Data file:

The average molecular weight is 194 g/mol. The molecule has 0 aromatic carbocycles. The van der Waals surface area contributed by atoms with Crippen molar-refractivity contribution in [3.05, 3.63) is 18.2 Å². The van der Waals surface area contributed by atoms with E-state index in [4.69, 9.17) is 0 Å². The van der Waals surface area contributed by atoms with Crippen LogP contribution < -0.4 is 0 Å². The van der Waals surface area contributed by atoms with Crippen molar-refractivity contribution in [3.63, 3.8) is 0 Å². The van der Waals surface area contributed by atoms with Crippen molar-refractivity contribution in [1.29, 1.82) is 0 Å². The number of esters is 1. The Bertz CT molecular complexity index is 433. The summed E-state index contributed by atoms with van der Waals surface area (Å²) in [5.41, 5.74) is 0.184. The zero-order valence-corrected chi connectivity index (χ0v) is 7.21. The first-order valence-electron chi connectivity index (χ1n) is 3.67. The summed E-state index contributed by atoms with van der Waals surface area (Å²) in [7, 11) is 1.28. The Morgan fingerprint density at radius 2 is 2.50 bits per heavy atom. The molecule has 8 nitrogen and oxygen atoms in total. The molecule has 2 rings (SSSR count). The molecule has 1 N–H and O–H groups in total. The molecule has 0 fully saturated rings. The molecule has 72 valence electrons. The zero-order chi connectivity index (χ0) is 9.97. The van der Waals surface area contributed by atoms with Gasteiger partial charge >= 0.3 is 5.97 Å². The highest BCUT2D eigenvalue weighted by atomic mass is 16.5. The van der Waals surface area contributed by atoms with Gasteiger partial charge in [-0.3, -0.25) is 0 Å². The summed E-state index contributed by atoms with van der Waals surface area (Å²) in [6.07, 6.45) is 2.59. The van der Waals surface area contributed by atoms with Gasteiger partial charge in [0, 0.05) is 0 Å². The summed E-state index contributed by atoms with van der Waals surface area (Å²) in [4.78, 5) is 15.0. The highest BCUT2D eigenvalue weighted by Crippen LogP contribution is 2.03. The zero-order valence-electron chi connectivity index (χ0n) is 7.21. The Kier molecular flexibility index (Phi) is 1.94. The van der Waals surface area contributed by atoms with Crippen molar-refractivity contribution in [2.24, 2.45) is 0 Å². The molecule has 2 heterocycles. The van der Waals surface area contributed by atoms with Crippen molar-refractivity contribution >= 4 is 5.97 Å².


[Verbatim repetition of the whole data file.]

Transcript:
The average molecular weight is 194 g/mol. The molecule has 0 aromatic carbocycles. The van der Waals surface area contributed by atoms with Crippen molar-refractivity contribution in [3.05, 3.63) is 18.2 Å². The van der Waals surface area contributed by atoms with E-state index in [4.69, 9.17) is 0 Å². The van der Waals surface area contributed by atoms with Crippen LogP contribution < -0.4 is 0 Å². The van der Waals surface area contributed by atoms with Crippen molar-refractivity contribution in [3.63, 3.8) is 0 Å². The van der Waals surface area contributed by atoms with Crippen molar-refractivity contribution in [1.29, 1.82) is 0 Å². The number of esters is 1. The Bertz CT molecular complexity index is 433. The summed E-state index contributed by atoms with van der Waals surface area (Å²) in [5.41, 5.74) is 0.184. The zero-order valence-corrected chi connectivity index (χ0v) is 7.21. The first-order valence-electron chi connectivity index (χ1n) is 3.67. The summed E-state index contributed by atoms with van der Waals surface area (Å²) in [7, 11) is 1.28. The Morgan fingerprint density at radius 2 is 2.50 bits per heavy atom. The molecule has 8 nitrogen and oxygen atoms in total. The molecule has 2 rings (SSSR count). The molecule has 1 N–H and O–H groups in total. The molecule has 0 fully saturated rings. The molecule has 72 valence electrons. The zero-order chi connectivity index (χ0) is 9.97. The van der Waals surface area contributed by atoms with Gasteiger partial charge >= 0.3 is 5.97 Å². The highest BCUT2D eigenvalue weighted by atomic mass is 16.5. The van der Waals surface area contributed by atoms with Gasteiger partial charge in [-0.3, -0.25) is 0 Å². The summed E-state index contributed by atoms with van der Waals surface area (Å²) in [6.07, 6.45) is 2.59. The van der Waals surface area contributed by atoms with Gasteiger partial charge in [0, 0.05) is 0 Å². The summed E-state index contributed by atoms with van der Waals surface area (Å²) in [4.78, 5) is 15.0. The highest BCUT2D eigenvalue weighted by Crippen LogP contribution is 2.03. The zero-order valence-electron chi connectivity index (χ0n) is 7.21. The Kier molecular flexibility index (Phi) is 1.94. The van der Waals surface area contributed by atoms with Crippen molar-refractivity contribution in [2.24, 2.45) is 0 Å². The molecule has 2 heterocycles. The van der Waals surface area contributed by atoms with Crippen molar-refractivity contribution >= 4 is 5.97 Å².